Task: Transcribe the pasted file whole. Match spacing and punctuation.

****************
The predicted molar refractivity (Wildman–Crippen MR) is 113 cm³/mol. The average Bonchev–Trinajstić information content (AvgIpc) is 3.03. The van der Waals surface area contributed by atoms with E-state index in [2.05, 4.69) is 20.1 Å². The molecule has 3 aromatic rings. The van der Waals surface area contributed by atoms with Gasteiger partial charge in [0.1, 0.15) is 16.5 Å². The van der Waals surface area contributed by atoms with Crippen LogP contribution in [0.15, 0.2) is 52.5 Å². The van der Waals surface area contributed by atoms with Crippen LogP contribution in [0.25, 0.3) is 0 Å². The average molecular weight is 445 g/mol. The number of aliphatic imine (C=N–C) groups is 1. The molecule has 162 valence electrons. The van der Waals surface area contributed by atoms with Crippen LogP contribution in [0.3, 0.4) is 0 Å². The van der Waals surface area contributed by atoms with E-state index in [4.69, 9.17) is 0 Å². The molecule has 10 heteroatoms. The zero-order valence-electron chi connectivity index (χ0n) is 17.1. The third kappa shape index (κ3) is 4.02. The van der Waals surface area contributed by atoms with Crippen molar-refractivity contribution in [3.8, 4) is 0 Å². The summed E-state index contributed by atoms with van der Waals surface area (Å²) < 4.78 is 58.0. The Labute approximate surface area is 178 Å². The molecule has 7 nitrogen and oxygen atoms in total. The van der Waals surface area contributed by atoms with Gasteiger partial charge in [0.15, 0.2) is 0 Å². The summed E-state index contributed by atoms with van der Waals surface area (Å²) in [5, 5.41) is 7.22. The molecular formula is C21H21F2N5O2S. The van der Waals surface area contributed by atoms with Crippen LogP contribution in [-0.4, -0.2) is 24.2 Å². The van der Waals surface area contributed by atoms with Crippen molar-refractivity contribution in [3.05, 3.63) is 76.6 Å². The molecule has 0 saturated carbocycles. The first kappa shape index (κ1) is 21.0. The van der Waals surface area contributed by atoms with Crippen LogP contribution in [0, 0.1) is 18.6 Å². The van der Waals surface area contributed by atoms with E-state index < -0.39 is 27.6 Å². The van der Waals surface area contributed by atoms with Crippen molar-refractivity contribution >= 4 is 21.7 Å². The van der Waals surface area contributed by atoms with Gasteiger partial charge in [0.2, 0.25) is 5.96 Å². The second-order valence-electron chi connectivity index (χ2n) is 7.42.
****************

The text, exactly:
The predicted molar refractivity (Wildman–Crippen MR) is 113 cm³/mol. The average Bonchev–Trinajstić information content (AvgIpc) is 3.03. The van der Waals surface area contributed by atoms with E-state index in [2.05, 4.69) is 20.1 Å². The molecule has 3 aromatic rings. The van der Waals surface area contributed by atoms with Gasteiger partial charge in [0.1, 0.15) is 16.5 Å². The van der Waals surface area contributed by atoms with Crippen LogP contribution in [0.15, 0.2) is 52.5 Å². The van der Waals surface area contributed by atoms with Crippen LogP contribution in [0.25, 0.3) is 0 Å². The average molecular weight is 445 g/mol. The number of aliphatic imine (C=N–C) groups is 1. The molecule has 162 valence electrons. The van der Waals surface area contributed by atoms with Crippen LogP contribution in [0.3, 0.4) is 0 Å². The van der Waals surface area contributed by atoms with E-state index in [4.69, 9.17) is 0 Å². The molecule has 10 heteroatoms. The zero-order valence-electron chi connectivity index (χ0n) is 17.1. The third kappa shape index (κ3) is 4.02. The van der Waals surface area contributed by atoms with Crippen molar-refractivity contribution in [3.8, 4) is 0 Å². The summed E-state index contributed by atoms with van der Waals surface area (Å²) < 4.78 is 58.0. The Labute approximate surface area is 178 Å². The molecule has 7 nitrogen and oxygen atoms in total. The van der Waals surface area contributed by atoms with Gasteiger partial charge in [0.15, 0.2) is 0 Å². The summed E-state index contributed by atoms with van der Waals surface area (Å²) in [5, 5.41) is 7.22. The molecular formula is C21H21F2N5O2S. The van der Waals surface area contributed by atoms with Crippen LogP contribution in [-0.4, -0.2) is 24.2 Å². The van der Waals surface area contributed by atoms with Crippen molar-refractivity contribution in [3.05, 3.63) is 76.6 Å². The molecule has 0 saturated carbocycles. The first kappa shape index (κ1) is 21.0. The van der Waals surface area contributed by atoms with Crippen LogP contribution in [0, 0.1) is 18.6 Å². The van der Waals surface area contributed by atoms with E-state index < -0.39 is 27.6 Å². The van der Waals surface area contributed by atoms with Crippen molar-refractivity contribution >= 4 is 21.7 Å². The van der Waals surface area contributed by atoms with Gasteiger partial charge in [0.2, 0.25) is 5.96 Å². The second-order valence-electron chi connectivity index (χ2n) is 7.42.